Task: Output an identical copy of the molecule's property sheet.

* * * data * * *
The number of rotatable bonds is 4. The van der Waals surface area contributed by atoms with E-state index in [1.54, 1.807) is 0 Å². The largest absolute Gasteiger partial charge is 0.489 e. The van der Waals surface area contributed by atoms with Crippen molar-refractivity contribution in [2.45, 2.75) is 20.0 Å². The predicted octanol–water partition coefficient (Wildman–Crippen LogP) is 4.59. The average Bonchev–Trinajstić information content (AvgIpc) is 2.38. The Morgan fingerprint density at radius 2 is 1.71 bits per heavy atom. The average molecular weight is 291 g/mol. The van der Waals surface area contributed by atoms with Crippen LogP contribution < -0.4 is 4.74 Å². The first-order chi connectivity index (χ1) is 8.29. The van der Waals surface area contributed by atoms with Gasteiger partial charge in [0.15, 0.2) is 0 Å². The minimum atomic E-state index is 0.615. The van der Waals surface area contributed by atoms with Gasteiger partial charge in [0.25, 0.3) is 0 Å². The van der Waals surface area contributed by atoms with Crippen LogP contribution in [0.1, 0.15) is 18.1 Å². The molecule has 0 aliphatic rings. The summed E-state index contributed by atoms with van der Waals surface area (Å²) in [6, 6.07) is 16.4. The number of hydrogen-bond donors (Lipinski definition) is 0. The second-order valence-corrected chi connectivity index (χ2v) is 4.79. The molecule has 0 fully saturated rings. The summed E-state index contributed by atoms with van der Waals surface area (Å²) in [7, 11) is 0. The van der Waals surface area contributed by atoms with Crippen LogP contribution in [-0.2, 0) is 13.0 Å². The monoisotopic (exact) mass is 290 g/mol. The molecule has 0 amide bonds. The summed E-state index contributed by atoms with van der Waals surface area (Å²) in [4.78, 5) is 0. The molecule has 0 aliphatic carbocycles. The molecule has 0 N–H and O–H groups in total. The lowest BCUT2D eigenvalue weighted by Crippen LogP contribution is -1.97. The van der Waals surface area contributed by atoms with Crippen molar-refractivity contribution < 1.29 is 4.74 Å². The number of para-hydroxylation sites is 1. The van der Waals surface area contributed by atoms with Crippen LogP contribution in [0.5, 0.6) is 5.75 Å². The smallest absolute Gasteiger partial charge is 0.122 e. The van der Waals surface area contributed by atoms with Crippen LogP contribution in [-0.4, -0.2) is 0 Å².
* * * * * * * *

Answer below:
The number of rotatable bonds is 4. The van der Waals surface area contributed by atoms with E-state index in [1.54, 1.807) is 0 Å². The largest absolute Gasteiger partial charge is 0.489 e. The van der Waals surface area contributed by atoms with Crippen molar-refractivity contribution in [2.45, 2.75) is 20.0 Å². The predicted octanol–water partition coefficient (Wildman–Crippen LogP) is 4.59. The average Bonchev–Trinajstić information content (AvgIpc) is 2.38. The Morgan fingerprint density at radius 2 is 1.71 bits per heavy atom. The average molecular weight is 291 g/mol. The van der Waals surface area contributed by atoms with Crippen LogP contribution < -0.4 is 4.74 Å². The first-order chi connectivity index (χ1) is 8.29. The van der Waals surface area contributed by atoms with Gasteiger partial charge in [0.15, 0.2) is 0 Å². The minimum atomic E-state index is 0.615. The van der Waals surface area contributed by atoms with Gasteiger partial charge in [0.25, 0.3) is 0 Å². The van der Waals surface area contributed by atoms with Crippen LogP contribution in [0.1, 0.15) is 18.1 Å². The molecule has 0 aliphatic rings. The summed E-state index contributed by atoms with van der Waals surface area (Å²) in [6, 6.07) is 16.4. The number of hydrogen-bond donors (Lipinski definition) is 0. The second-order valence-corrected chi connectivity index (χ2v) is 4.79. The molecule has 0 fully saturated rings. The summed E-state index contributed by atoms with van der Waals surface area (Å²) in [7, 11) is 0. The van der Waals surface area contributed by atoms with Crippen LogP contribution in [-0.2, 0) is 13.0 Å². The monoisotopic (exact) mass is 290 g/mol. The molecule has 0 amide bonds. The summed E-state index contributed by atoms with van der Waals surface area (Å²) in [4.78, 5) is 0. The molecule has 0 aliphatic carbocycles. The molecule has 0 N–H and O–H groups in total. The lowest BCUT2D eigenvalue weighted by Crippen LogP contribution is -1.97. The van der Waals surface area contributed by atoms with Crippen molar-refractivity contribution < 1.29 is 4.74 Å². The number of para-hydroxylation sites is 1. The van der Waals surface area contributed by atoms with Crippen LogP contribution in [0.5, 0.6) is 5.75 Å². The smallest absolute Gasteiger partial charge is 0.122 e. The van der Waals surface area contributed by atoms with Crippen LogP contribution in [-0.4, -0.2) is 0 Å².